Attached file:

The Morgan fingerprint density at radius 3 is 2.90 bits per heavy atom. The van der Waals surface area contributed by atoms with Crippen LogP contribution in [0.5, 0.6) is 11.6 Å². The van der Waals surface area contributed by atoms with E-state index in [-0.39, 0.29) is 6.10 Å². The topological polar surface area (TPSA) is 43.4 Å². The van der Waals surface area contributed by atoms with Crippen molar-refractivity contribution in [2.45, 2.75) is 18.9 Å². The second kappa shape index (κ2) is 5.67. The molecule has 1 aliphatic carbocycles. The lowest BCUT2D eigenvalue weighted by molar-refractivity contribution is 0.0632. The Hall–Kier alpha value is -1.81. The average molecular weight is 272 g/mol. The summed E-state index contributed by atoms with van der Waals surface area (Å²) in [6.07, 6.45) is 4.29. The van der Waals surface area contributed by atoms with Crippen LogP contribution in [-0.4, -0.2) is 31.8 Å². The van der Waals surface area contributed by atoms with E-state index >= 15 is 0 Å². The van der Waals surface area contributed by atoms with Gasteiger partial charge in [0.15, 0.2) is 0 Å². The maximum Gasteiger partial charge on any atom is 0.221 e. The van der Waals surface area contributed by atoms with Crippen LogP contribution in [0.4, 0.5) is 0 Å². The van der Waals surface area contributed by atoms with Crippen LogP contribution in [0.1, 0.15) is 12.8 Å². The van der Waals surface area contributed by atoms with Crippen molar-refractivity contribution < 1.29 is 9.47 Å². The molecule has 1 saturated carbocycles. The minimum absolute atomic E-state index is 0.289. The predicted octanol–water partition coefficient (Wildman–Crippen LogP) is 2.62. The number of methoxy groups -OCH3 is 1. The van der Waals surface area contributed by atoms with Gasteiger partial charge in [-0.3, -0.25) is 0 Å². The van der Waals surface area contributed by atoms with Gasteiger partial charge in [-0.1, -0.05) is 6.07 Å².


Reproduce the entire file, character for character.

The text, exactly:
The Morgan fingerprint density at radius 3 is 2.90 bits per heavy atom. The van der Waals surface area contributed by atoms with Crippen LogP contribution in [0.5, 0.6) is 11.6 Å². The van der Waals surface area contributed by atoms with E-state index in [-0.39, 0.29) is 6.10 Å². The topological polar surface area (TPSA) is 43.4 Å². The van der Waals surface area contributed by atoms with Crippen molar-refractivity contribution in [2.45, 2.75) is 18.9 Å². The second kappa shape index (κ2) is 5.67. The molecule has 1 aliphatic carbocycles. The lowest BCUT2D eigenvalue weighted by molar-refractivity contribution is 0.0632. The Hall–Kier alpha value is -1.81. The average molecular weight is 272 g/mol. The summed E-state index contributed by atoms with van der Waals surface area (Å²) in [6.07, 6.45) is 4.29. The van der Waals surface area contributed by atoms with Crippen LogP contribution in [-0.4, -0.2) is 31.8 Å². The van der Waals surface area contributed by atoms with E-state index >= 15 is 0 Å². The van der Waals surface area contributed by atoms with Gasteiger partial charge in [0.15, 0.2) is 0 Å². The maximum Gasteiger partial charge on any atom is 0.221 e. The van der Waals surface area contributed by atoms with Crippen LogP contribution in [0.4, 0.5) is 0 Å². The van der Waals surface area contributed by atoms with Crippen LogP contribution in [0.1, 0.15) is 12.8 Å². The van der Waals surface area contributed by atoms with Crippen molar-refractivity contribution < 1.29 is 9.47 Å². The molecule has 1 saturated carbocycles. The minimum absolute atomic E-state index is 0.289. The predicted octanol–water partition coefficient (Wildman–Crippen LogP) is 2.62. The number of methoxy groups -OCH3 is 1. The van der Waals surface area contributed by atoms with Gasteiger partial charge in [-0.3, -0.25) is 0 Å². The van der Waals surface area contributed by atoms with Gasteiger partial charge in [-0.1, -0.05) is 6.07 Å².